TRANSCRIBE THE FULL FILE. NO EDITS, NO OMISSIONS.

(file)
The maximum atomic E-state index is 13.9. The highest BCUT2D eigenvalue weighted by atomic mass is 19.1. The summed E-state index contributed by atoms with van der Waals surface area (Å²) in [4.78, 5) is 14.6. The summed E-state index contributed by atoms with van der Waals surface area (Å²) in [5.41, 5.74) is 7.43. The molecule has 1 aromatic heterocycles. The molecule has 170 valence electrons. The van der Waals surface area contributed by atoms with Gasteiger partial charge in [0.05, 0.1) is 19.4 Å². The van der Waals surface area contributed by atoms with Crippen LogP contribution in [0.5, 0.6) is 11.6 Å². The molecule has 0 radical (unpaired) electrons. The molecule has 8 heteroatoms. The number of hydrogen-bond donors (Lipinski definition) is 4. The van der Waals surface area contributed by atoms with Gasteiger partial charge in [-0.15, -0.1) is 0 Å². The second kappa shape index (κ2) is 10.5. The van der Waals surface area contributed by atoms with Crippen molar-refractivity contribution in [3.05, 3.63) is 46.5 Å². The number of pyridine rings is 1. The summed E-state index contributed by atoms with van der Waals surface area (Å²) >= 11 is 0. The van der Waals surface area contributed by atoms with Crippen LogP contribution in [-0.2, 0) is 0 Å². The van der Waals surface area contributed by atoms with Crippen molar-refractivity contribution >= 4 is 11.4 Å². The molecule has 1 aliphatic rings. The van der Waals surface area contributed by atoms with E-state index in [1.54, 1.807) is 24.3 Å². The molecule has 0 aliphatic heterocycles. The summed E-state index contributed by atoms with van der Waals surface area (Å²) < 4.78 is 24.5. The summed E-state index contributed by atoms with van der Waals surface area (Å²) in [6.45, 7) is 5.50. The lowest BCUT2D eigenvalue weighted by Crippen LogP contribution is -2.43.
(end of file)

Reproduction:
The maximum atomic E-state index is 13.9. The highest BCUT2D eigenvalue weighted by atomic mass is 19.1. The summed E-state index contributed by atoms with van der Waals surface area (Å²) in [4.78, 5) is 14.6. The summed E-state index contributed by atoms with van der Waals surface area (Å²) in [5.41, 5.74) is 7.43. The molecule has 1 aromatic heterocycles. The molecule has 170 valence electrons. The van der Waals surface area contributed by atoms with Gasteiger partial charge in [0.05, 0.1) is 19.4 Å². The van der Waals surface area contributed by atoms with Crippen LogP contribution in [0.5, 0.6) is 11.6 Å². The molecule has 0 radical (unpaired) electrons. The molecule has 8 heteroatoms. The number of hydrogen-bond donors (Lipinski definition) is 4. The van der Waals surface area contributed by atoms with Gasteiger partial charge in [-0.15, -0.1) is 0 Å². The second kappa shape index (κ2) is 10.5. The van der Waals surface area contributed by atoms with Crippen molar-refractivity contribution in [3.05, 3.63) is 46.5 Å². The number of pyridine rings is 1. The summed E-state index contributed by atoms with van der Waals surface area (Å²) >= 11 is 0. The van der Waals surface area contributed by atoms with Crippen LogP contribution in [-0.2, 0) is 0 Å². The van der Waals surface area contributed by atoms with Crippen molar-refractivity contribution >= 4 is 11.4 Å². The molecule has 1 aliphatic rings. The van der Waals surface area contributed by atoms with E-state index in [1.54, 1.807) is 24.3 Å². The molecule has 0 aliphatic heterocycles. The summed E-state index contributed by atoms with van der Waals surface area (Å²) < 4.78 is 24.5. The summed E-state index contributed by atoms with van der Waals surface area (Å²) in [6.45, 7) is 5.50. The lowest BCUT2D eigenvalue weighted by Crippen LogP contribution is -2.43.